No music industry story has gotten more play in the last week than Zoe Keating's struggle with YouTube. After the independent musician shared her conversation with YouTube over a new agreement that would keep her from monetizing her content if she did not agree to new terms that included involvement in YouTube's Music Key paid service, a compant spokesperson called Keating's concerns "patently false."
Patently, as Keating points out means "clear and without doubt". "Either someone is not telling the truth or the very nice rep I have been negotiating with, for a year, is patently unclear," Keating wrote on her blog. "There seems to be very little clarity and a lot of doubt on this topic."
To help get some answers, Keating has published a full transcript of her conversation with a YouTube rep:
YOUTUBE:We can’t have music available in the free but not in the paid version. So we need to have catalog parity between the services because essentially it’s just one service, it’s just that there are features that are added on for our music key subscribers. So I think where we got stuck was that there’s a catalog commitment language in the agreement that I think your legal team wasn’t comfortable signing with that language in there
So unfortunately we’re kind of at a period where because we have to launch the product fully at this point any music content has to be licensed under this new agreement otherwise we basically don’t have the proper licenses to keep that content up on youtube
KEATING: Right. So can you tell me how the music service is related to content ID?
YOUTUBE: So the content ID part is not really affected so all of that part will remain exactly the same the difference that is added to the contract is that the music rate went up so the party who has rights to the music gets 40% so there’s a benefit there. And then the other part is that to the extent that you make the content available on any other streaming services we ask that you make that available on youtube as well.
KEATING: So do I opt into the music service agreement in addition to the content ID?
YOUTUBE: No, so all of that is opted in. So what happens basically is that on this service, the assets that you provide to us, that are licensed on Youtube through you are all available for the music features because you’re a music partner. So even if you don’t explicitly deliver us every single song in your catalog if we have assets and they are fingerprinted by content ID to contain that music then it will be included to the subscription service and you’ll be earning subscription revenue in addition to the existing ad revenue
It helps to think about it on our service because it is in a way already, like a streaming service right? like if i wanted to listen to your music but you didn’t upload an official music video but someone else uploaded a version of it or like a performance of it that you are claiming, that content is licensed under the same music agreement.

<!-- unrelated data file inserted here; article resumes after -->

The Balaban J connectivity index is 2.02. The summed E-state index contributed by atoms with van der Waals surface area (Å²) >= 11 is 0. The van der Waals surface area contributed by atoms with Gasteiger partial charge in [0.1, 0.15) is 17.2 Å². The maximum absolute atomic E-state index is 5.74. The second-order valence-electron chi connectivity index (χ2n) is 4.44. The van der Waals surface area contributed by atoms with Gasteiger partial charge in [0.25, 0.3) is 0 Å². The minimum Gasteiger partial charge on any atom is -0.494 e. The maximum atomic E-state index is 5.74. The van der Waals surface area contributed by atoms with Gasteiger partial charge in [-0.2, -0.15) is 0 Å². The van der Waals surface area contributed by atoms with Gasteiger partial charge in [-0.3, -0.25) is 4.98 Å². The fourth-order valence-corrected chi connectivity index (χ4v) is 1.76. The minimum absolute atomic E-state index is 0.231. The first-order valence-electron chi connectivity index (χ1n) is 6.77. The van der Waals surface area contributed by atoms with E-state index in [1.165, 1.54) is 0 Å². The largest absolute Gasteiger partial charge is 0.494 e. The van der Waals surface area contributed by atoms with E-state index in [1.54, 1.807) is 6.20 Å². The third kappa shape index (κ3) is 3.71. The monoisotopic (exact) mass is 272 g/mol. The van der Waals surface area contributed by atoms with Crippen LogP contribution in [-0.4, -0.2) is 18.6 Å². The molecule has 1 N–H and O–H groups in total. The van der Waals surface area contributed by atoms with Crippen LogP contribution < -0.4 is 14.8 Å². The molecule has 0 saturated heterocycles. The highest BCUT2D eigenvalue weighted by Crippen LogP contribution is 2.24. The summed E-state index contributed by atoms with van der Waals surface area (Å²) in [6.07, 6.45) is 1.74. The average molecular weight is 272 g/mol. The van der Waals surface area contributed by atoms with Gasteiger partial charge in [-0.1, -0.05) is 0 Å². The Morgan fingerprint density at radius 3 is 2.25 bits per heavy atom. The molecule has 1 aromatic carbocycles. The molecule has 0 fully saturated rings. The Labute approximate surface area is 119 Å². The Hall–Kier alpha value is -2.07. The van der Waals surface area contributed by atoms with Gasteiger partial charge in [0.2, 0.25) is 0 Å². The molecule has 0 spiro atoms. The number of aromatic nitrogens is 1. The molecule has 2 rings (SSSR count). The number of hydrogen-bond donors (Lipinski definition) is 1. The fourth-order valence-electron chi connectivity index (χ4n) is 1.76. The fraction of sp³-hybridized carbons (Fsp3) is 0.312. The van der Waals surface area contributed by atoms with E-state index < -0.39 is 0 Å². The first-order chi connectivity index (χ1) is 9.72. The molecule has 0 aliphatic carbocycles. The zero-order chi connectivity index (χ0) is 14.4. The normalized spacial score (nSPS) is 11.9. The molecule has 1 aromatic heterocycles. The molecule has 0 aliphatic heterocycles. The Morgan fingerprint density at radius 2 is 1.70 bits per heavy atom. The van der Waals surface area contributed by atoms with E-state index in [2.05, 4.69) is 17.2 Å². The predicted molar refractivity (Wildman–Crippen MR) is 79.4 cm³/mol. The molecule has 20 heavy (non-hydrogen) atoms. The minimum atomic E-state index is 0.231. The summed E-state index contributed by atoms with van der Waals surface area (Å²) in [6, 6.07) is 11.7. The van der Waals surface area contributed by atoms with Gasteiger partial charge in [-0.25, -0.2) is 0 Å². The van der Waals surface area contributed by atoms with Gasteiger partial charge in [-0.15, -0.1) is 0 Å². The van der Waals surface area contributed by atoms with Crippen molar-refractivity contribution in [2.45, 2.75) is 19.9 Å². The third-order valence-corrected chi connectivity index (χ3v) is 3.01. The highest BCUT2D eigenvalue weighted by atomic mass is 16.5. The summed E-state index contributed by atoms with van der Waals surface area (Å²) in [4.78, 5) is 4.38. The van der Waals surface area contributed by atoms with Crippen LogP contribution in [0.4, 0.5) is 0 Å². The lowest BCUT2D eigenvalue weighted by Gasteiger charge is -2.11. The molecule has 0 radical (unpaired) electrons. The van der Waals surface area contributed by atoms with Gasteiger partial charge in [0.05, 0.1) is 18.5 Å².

The really unique thing about our platform and kind of the benefits of it is that we get users of all sorts of demographics that come to youtube to consume this content in various ways. some people are looking for a video clip to watch the visuals that it contains but there are also heavy music users that come to youtube to specifically listen to music and they don’t really care about the visuals.
KEATING: if i wanted to just let content ID keep doing it’s thing, and it does a great job at and i’m totally happy with it and i don’t want to participate in the music service, is that an option?
YOUTUBE: That’s unfortunately not an option.
KEATING: Assuming i don’t want to, then what would occur?
YOUTUBE: So what would happen is, um, so in the worst case scenario, because we do understand there are cases where our partners don’t want to participate for various reasons, what we basically have to do is because the music terms are essentially like outdated, the content that you directly upload from accounts that you own under the content owner attached to the agreement, we’ll have to block that content. but anything that comes up that we’re able to scan and match through content ID we could just apply a track policy but the commercial terms no longer apply so there’s not going to be any revenue generated.
KEATING: Wow that’s pretty harsh.
YOUTUBE: Yeah, it’s harsh and trust me, it is really difficult for me to have this conversation with all of my partners but we’re really, what we’re trying to do is basically create a new revenue stream on top of what exists on the platform today.
The way to think about this streaming service is that, i mean, this content is already available on the platform in one way or another and you’re doing the smart thing by claiming everything so in some ways there’s not that much changing on that end it’s just that features are being added to the content that’s already available and how it can be consumed.
So the other thing i want to lay out, and I want to lay out all the options for you., this is kind of like a loophole in our system where like, you know if you’re not so concerned about revenue and its not driving millions of dollars for you then what you can do is essentially um, end the commercial terms, the sound recording audiovisual agreement that you have with us, which is outdated and I actually have to close this out before we can move forward with our product, so this kind of a last call. But what you could do is basically unlink your channel from the content owner that is associated with the deal, so that when the deal terminates on that content owner, your channel will be separated from the deal and you can enter into a regular youtube partner commercial terms which allows you to monetize the content. The content owner account will no longer have commercial terms but it will have the content ID agreement terms which means you can continue to track\
As Keating wrote, "Please, tell me what you think it means."